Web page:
As the 60-day mark since Hurricane Maria destroyed infrastructure and buildings in Puerto Rico approaches, there's a mix of hope and dread about economic recovery for businesses on the island. Business owners have to cope with the loss of revenue, employees, customers and power.

The story of recovery after Hurricane Maria is mixed. While the local government touted that power output had reached 50 percent of capacity, distribution is another story.

News about the mass shooting at a Texas church in early November hit Pardeep Kaleka particularly hard.

Kaleka is a member of the Sikh Temple of Wisconsin in Oak Creek. Back in 2012, a white supremacist went into the temple on a Sunday morning and fatally shot six people, including Kaleka’s father.

When he heard about the deadly attack at the First Baptist Church in Sutherland Springs, Kaleka says he started reliving that horrible day five years ago, once again.

News about the mass shooting at a Texas church in early November hit Pardeep Kaleka particularly hard.

Kaleka is a member of the Sikh Temple of Wisconsin in Oak Creek. Back in 2012, a white supremacist went into the temple on a Sunday morning and fatally shot six people, including Kaleka’s father.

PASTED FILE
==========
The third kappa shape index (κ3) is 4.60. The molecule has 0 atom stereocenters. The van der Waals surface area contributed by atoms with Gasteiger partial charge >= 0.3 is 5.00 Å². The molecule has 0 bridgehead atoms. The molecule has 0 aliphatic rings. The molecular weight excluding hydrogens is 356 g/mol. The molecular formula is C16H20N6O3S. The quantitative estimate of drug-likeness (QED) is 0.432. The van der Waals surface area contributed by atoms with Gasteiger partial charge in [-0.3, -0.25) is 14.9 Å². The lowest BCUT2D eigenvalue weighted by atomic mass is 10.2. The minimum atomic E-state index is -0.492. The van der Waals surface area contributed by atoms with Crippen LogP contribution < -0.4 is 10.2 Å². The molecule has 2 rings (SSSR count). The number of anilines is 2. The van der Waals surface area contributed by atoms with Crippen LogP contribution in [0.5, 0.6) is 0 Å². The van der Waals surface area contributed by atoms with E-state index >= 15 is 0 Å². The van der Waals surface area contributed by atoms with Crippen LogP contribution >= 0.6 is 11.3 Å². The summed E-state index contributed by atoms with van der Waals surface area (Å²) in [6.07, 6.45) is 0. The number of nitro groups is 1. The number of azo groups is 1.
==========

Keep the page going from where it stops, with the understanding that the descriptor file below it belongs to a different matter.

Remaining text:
When he heard about the deadly attack at the First Baptist Church in Sutherland Springs, Kaleka says he started reliving that horrible day five years ago, once again.

Her workplace was not a safe place, and despite being a teenager, Katalina knew this for certain. It didn’t feel OK that her bosses touched her, said sexual things and propositioned her constantly. But she saw it happen to other women, too. Even changing jobs didn’t help. New bosses in new work sites did the same awful things, she said.

Her workplace was not a safe place, and despite being a teenager, Katalina knew this for certain. It didn’t feel OK that her bosses touched her, said sexual things and propositioned her constantly. But she saw it happen to other women, too. Even changing jobs didn’t help. New bosses in new work sites did the same awful things, she said.